Due to the relatively low prevalence of the human disease and the presence of several reservoirs, babesiosis has not been a candidate for vaccines. In regions where ticks of domestic animals are routinely controlled with chemical acaricides to reduce incidence of infection with B. bovis and B. bigemina, the risk to humans from these parasites will be reduced.

References[edit]

  1. ^ Khayat, Abeer; Rathore, Mobeen (2008). "Ch. 36: Babesia Species". In Barton, Leslie L.; Volpe, J.J.; Friedman, Neil R. The Neurological Manifestations of Pediatric Infectious Diseases and Immunodeficiency Syndromes. Humana Press. pp. 343–6. ISBN 978-1-59745-391-2. 
  2. ^ "Babesia". NCBI Taxonomy Browser. 5864. 
  3. ^ a b Nowell, Frank (November 1969). "The blood picture resulting from Nuttallia (= Babesia) rodhaini and Nuttallia (= Babesia) microti infections in rats and mice". Parasitology. 59 (4): 991–1004. doi:10.1017/S0031182000070475. 
  4. ^ a b c d e DPDx: Laboratory Identification of Parasites of Public Health Concern. Babesiosis. CDC. Retrieved on 2009-03-05.
  5. ^ a b c d e f g h i j k l Despommier, Dickson D. (1995). Parasitic Diseases (3rd ed.). Springer-Verlag. pp. 224–6. ISBN 978-0-387-94223-0. 
  6. ^ a b c d e f g Ristic, Miodrag; Ambroise-Thomas, Pierre; Kreier, Julius P. (1984). Malaria and Babesiosis: Research Findings and Control Measures. New Perspectives in Clinical Microbiology. 7. M. Nijhoff. pp. 100–170. ISBN 978-0-89838-675-2. OCLC 709342375. 
  7. ^ a b Cornillot E, Hadj-Kaddour K, Dassouli A, et al. (October 2012). "Sequencing of the smallest Apicomplexan genome from the human pathogen Babesia microti". Nucleic Acids Res. 40 (18): 9102–14. doi:10.1093/nar/gks700. PMC 3467087Freely accessible. PMID 22833609. 
  8. ^ Vannier E, Krause PJ (June 2012). "Human babesiosis". N. Engl. J. Med. 366 (25): 2397–407. doi:10.1056/NEJMra1202018. PMID 22716978. 
  9. ^ Schultz, Myron (December 2008). "Photo Quiz: Theobald Smith". Emerg Infect Dis. 14 (12): 1939. doi:10.3201/eid1412.081188. ISSN 1080-6059. 
  10. ^ Beaver, P.C.; Jung, R.C.; Cupp, E.W.; Craig, C.F. (1984). Clinical parasitology (9th ed.). Lea & Febiger. pp. 205–8. ISBN 978-0-8121-0876-7. 
  11. ^ a b c d e f g h Chauvin, Alain; Moreau, Emmanuelle; Bonnet, Sarah; Plantard, Olivier; Malandrin, Laurence (21 April 2009). "Babesia and its hosts: adaptation to long-lasting interactions as a way to achieve efficient transmission". Veterinary Research. 40 (2): 1–18. doi:10.1051/vetres/2009020.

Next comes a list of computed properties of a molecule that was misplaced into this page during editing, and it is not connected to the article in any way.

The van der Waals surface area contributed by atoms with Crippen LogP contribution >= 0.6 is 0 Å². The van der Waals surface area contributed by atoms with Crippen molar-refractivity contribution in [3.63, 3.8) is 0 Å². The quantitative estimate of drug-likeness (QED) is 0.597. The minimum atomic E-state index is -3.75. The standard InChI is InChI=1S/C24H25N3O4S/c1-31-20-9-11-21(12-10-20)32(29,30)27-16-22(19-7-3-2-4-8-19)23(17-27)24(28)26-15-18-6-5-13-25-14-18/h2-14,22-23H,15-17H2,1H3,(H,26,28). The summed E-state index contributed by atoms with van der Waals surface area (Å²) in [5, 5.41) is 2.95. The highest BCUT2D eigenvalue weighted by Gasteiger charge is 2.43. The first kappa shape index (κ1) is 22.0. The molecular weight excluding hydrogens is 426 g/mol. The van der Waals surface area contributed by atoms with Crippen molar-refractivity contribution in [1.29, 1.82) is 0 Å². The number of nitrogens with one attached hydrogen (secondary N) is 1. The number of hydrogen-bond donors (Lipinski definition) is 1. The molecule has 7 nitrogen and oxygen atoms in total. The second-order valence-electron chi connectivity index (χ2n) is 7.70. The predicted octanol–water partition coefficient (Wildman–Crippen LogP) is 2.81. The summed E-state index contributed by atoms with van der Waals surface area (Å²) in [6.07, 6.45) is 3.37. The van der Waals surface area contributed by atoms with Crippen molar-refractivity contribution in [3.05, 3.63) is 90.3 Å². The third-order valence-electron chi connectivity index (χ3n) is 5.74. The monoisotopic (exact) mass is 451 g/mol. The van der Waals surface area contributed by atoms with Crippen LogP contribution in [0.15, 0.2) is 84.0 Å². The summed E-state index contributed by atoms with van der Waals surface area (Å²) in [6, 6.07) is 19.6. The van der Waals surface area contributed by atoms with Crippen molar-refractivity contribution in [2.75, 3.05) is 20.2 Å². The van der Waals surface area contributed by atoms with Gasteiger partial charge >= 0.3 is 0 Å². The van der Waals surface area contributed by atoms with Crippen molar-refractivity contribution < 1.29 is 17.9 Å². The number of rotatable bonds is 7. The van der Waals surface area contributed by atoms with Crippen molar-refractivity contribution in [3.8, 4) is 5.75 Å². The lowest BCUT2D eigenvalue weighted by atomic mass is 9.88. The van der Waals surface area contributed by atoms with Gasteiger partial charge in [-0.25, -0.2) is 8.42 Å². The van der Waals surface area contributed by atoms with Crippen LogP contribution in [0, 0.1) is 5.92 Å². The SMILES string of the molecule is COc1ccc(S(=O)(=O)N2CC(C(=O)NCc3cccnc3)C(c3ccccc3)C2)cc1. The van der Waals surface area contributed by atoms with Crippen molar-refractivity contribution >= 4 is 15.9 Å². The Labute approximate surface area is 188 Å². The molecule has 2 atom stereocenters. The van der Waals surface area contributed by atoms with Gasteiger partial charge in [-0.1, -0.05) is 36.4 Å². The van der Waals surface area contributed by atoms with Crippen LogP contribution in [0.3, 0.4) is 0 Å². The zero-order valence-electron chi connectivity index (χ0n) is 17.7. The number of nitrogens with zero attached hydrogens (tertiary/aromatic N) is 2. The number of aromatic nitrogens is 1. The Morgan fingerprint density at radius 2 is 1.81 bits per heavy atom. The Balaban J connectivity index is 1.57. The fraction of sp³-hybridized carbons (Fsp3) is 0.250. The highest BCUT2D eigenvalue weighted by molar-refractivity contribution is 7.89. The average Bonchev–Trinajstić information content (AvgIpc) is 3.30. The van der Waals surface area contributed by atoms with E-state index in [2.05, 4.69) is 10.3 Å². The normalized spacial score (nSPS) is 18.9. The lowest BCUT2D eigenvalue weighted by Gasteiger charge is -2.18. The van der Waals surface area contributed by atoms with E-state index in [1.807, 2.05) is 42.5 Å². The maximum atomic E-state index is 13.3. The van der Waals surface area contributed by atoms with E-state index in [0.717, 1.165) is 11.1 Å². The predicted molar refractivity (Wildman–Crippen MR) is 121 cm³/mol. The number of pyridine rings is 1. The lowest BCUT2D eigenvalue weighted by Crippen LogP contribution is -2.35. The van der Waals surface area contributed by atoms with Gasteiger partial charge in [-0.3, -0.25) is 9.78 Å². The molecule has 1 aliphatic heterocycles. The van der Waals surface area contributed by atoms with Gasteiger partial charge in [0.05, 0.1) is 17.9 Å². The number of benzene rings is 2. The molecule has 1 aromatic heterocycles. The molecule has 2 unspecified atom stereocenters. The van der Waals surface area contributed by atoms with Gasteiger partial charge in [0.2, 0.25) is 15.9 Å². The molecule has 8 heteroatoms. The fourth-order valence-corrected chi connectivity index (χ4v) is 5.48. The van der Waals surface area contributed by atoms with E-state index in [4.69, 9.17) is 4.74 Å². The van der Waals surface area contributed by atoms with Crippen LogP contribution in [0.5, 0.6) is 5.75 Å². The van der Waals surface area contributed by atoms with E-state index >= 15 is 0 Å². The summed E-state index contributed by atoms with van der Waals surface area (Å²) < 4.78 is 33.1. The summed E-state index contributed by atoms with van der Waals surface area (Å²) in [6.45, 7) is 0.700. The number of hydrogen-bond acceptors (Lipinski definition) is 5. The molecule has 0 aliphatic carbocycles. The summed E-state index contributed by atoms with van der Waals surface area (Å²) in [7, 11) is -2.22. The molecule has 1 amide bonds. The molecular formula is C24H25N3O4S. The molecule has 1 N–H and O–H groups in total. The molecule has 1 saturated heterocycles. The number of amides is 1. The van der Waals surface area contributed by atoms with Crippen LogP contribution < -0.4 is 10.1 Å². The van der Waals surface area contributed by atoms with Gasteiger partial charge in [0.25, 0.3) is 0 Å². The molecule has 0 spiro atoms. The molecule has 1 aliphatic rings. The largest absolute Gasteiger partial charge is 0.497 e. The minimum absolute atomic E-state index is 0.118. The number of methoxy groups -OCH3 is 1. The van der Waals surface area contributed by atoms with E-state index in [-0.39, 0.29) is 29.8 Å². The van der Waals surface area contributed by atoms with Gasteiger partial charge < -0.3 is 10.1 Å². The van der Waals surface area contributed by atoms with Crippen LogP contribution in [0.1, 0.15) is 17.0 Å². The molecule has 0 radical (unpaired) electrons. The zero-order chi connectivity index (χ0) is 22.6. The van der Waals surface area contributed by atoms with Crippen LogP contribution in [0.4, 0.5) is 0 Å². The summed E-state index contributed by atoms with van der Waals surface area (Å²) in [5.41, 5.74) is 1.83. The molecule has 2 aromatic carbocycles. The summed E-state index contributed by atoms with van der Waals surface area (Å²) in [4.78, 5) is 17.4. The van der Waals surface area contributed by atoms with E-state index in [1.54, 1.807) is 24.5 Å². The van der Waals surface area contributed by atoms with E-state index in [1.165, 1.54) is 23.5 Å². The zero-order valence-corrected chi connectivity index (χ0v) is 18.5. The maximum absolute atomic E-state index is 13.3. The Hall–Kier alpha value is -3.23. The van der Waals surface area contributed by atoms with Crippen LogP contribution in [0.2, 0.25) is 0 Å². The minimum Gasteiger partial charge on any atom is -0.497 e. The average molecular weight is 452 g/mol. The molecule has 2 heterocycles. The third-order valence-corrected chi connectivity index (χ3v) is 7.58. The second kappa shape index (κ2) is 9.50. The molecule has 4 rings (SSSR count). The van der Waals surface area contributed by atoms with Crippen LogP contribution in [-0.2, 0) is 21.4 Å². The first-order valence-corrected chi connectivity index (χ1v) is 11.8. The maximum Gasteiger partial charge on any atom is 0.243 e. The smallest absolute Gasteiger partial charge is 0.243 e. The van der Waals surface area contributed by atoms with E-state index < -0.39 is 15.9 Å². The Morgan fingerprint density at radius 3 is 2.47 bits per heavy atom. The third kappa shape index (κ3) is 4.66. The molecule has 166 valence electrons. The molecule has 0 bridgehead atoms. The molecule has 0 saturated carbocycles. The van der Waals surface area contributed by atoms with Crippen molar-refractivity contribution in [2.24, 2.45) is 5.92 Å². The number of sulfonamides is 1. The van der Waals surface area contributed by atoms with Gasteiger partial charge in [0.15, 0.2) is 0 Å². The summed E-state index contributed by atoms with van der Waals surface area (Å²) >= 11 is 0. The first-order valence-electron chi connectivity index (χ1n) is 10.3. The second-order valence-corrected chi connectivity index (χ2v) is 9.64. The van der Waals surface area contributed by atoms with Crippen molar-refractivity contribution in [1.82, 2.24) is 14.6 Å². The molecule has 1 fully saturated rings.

12. ^ Cornillot E, Dassouli A, Garg A, et al. (2013). "Whole genome mapping and re-organization of the nuclear and mitochondrial genomes of Babesia microti isolates". PLoS ONE. 8 (9): e72657. doi:10.1371/journal.pone.0072657. PMC 3762879Freely accessible. PMID 24023759. 
  13. ^ a b Herwaldt BL, Cacciò S, Gherlinzoni F, et al. (August 2003). "Molecular characterization of a non-Babesia divergens organism causing zoonotic babesiosis in Europe". Emerging Infect. Dis. 9 (8): 942–8. doi:10.3201/eid0908.020748. PMC 3020600Freely accessible. PMID 12967491. Figure 2. Panel of computer-generated electronic images of photomicrographs of Babesia-infected erythrocytes on a Giemsa-stained smear of peripheral blood... 
  14. ^ Prevention, CDC - Centers for Disease Control and. "CDC2 - Babesiosis" (PDF). www.cdc.gov. Retrieved 2018-09-20. 
  15. ^ a b c Quintão-Silva, Maria G (December 2003). "Infection rate of Babesia spp. sporokinetes in engorged Boophilus microplus from an area of enzootic stability in the State of Minas Gerais, Brazil". Mem. Inst. Oswaldo Cruz. 98 (8). 
  16. ^ a b Randolph, S.E. (2004). "Evidence that climate change has caused 'emergence' of tick-borne diseases in Europe?". International Journal for Medical Microbiology. 293: 5–15. doi:10.1016/s1433-1128(04)80004-4. PMID 15146980. 
  17. ^ a b c Laha, Ramgopal; M. Das; A. Sen (2015). "Morphology, epidemiology, and phylogeny of Babesia: An overview". Tropical Parasitology. 5 (2): 94. doi:10.4103/2229-5070.162490. 
  18. ^ Karbowiak G (2004). "Zoonotic reservoir of Babesia microti in Poland". Pol. J. Microbiol. 53 Suppl: 61–5. PMID 15787199. 
  19. ^ Telford SR, Spielman A (January 1993). "Reservoir competence of white-footed mice for Babesia microti". J. Med. Entomol. 30 (1): 223–7. doi:10.1093/jmedent/30.1.223. PMID 8433329. 
  20. ^ Lux JZ, Weiss D, Linden JV, et al. (January 2003). "Transfusion-associated babesiosis after heart transplant". Emerging Infect. Dis. 9 (1): 116–9. doi:10.3201/eid0901.020149. PMC 2873739Freely accessible. PMID 12533293. 
  21. ^ Prevention, CDC - Centers for Disease Control and. "CDC2 - Babesiosis" (PDF). www.cdc.gov. Retrieved 2018-09-20. 
  22. ^ a b c d Babesiosis National Institute of Allergy and Infectious Diseases, National Institutes of Health.
  23. ^ a b c d e f g Gelfand, Jeffrey A.; Vannier, Edouard. "Ch. 204: Babesiosis". Harrison's Principles of Internal Medicine, 17e. McGraw-Hill's Access Medicine. 
  24. ^ Krause PJ, Lepore T, Sikand VK, et al. (November 2000). "Atovaquone and azithromycin for the treatment of babesiosis". N. Engl. J. Med. 343 (20): 1454–8. doi:10.1056/NEJM200011163432004. PMID 11078770. 

External links[edit]